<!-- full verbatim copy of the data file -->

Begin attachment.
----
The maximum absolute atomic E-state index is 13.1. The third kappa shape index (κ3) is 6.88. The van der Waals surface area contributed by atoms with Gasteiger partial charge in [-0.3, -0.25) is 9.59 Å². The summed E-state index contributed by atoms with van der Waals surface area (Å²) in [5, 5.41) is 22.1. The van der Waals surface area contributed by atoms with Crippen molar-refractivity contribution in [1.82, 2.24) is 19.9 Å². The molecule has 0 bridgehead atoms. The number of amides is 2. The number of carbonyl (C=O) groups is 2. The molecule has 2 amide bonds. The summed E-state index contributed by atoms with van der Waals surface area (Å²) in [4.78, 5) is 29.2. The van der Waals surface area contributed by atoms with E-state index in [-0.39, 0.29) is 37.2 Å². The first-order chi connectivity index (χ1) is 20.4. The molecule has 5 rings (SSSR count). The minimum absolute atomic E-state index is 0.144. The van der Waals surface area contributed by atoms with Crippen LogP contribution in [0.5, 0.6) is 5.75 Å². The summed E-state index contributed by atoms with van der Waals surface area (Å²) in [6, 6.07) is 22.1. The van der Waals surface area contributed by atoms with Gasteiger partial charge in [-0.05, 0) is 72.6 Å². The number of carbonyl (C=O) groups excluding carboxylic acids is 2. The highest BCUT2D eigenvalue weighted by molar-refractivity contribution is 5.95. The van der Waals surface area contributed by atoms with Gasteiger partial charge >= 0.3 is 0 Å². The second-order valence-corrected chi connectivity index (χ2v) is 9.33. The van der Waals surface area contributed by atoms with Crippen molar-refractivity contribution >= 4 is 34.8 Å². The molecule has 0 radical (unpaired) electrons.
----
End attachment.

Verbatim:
The maximum absolute atomic E-state index is 13.1. The third kappa shape index (κ3) is 6.88. The van der Waals surface area contributed by atoms with Gasteiger partial charge in [-0.3, -0.25) is 9.59 Å². The summed E-state index contributed by atoms with van der Waals surface area (Å²) in [5, 5.41) is 22.1. The van der Waals surface area contributed by atoms with Crippen molar-refractivity contribution in [1.82, 2.24) is 19.9 Å². The molecule has 0 bridgehead atoms. The number of amides is 2. The number of carbonyl (C=O) groups is 2. The molecule has 2 amide bonds. The summed E-state index contributed by atoms with van der Waals surface area (Å²) in [4.78, 5) is 29.2. The van der Waals surface area contributed by atoms with E-state index in [-0.39, 0.29) is 37.2 Å². The first-order chi connectivity index (χ1) is 20.4. The molecule has 5 rings (SSSR count). The minimum absolute atomic E-state index is 0.144. The van der Waals surface area contributed by atoms with Crippen LogP contribution in [0.5, 0.6) is 5.75 Å². The summed E-state index contributed by atoms with van der Waals surface area (Å²) in [6, 6.07) is 22.1. The van der Waals surface area contributed by atoms with Gasteiger partial charge in [-0.05, 0) is 72.6 Å². The number of carbonyl (C=O) groups excluding carboxylic acids is 2. The highest BCUT2D eigenvalue weighted by molar-refractivity contribution is 5.95. The van der Waals surface area contributed by atoms with Gasteiger partial charge >= 0.3 is 0 Å². The second-order valence-corrected chi connectivity index (χ2v) is 9.33. The van der Waals surface area contributed by atoms with Crippen molar-refractivity contribution >= 4 is 34.8 Å². The molecule has 0 radical (unpaired) electrons.